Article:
An unusual array of 'hang out spots' are as overabundant in Hunter as its numeric student body. Most students congregate in the large lunch room in the West Building's third floor.Other's sit on the sidelines of Hunter's walkways, cross legged with laptops in hand, or gazing at the skyline and traffic below, or chatting in small bundles with fellow classmates. Other's lounge around in the library, or stretch across, sleeping on pushchairs in Hunter's seating areas situated on the many floors in the West building. And the college's more memorable qualities include promoters for Hunter's many extracurricular clubs gathering in the North building's hallway, often handing out fliers or cup-cakes for membership, and blasting various music --ranging from Sting to The Cure to Beyonce-- from a portable stereo. Other student's, like myself, who value more quietude, often relax on stairways or windowsills on the top floors of the East building's Anthropology department -- an ideal place for studying or having lunch in absolute solitude . Though buoyant and lively, Hunter's student's do not necessarily encapsulate school pride, at least not outwardly. Most students direct their pride toward individual topics, such as the political, racial or gender topics; many times rallying in the hallways through music or posters or fliers to get their message across. This results in a multitude of information on topics otherwise not addressed or readily noticed. But school pride, is not something I have seen displayed openly, if at all. If it exists, it does so under the current of more outspoken groups, and needs to be more direct or step into the foreground to be noticed by the attending masses. In addition to the languishing school pride, one other thing I would change about Hunter is it's poor ability to deal with paperwork occasionally -- something the admission office will not admit. And is one of the most frequent of student complaints. This issue particularly concerns the financial aid office. Upon first arriving at Hunter, I, myself, had to deal with the financial office’s tendency to lose certain documents, and failure to confirm the validity of others. One such issue concerned their inability to ascertain my citizenship, when I am a native of America! Twice I sent in the appropriate documents, to no avail. Eventually, I had to address the issue on a face to face basis, and only then was the problem resolved. Since then, I had trouble – albeit minor-- with other offices and documentation. However, I found that offices deal with issues most poorly by mail. Most likely, a student’s problem will be addressed and quickly apprehended if he/she visits the office personally. This may be due to Hunter’s overabundant student body -- one of the largest in the Tri-State-- which results in greater paperwork and thus a greater chance for mishaps.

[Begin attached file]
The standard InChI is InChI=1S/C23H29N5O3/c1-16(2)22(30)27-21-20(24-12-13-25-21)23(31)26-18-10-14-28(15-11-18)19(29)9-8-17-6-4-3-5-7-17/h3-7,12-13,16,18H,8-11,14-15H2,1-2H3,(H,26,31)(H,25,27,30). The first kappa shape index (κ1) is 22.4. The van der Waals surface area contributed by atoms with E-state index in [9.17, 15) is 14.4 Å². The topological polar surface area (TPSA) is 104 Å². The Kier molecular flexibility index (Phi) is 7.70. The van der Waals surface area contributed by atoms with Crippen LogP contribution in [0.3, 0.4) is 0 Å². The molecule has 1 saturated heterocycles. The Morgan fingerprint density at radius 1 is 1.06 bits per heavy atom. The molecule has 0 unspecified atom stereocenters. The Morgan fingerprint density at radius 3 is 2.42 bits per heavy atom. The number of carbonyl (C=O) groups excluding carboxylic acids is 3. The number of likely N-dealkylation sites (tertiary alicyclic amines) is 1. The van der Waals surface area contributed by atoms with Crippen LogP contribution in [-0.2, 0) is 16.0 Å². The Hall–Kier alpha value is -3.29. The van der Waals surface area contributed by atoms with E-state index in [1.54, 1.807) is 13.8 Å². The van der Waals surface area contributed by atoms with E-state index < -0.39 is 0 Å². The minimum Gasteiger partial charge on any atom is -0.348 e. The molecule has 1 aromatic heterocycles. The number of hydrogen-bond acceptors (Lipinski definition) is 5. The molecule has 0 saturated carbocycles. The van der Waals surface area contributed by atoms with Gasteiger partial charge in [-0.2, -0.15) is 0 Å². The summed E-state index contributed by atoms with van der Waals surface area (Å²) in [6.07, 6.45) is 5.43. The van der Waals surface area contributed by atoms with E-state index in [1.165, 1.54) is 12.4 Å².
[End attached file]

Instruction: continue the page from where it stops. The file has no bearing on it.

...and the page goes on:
The best thing about Hunter is the diversity. Age, ethnicity, origins, religion-- we have everything under the sun. One thing I would change is the tedious bureaucracy (don't know how to spell that) I get different reactions from different people depending on their backgrounds when I tell them I go to Hunter. For some, it is prestigious. For most, it's just a CUNY and I must not be anything special.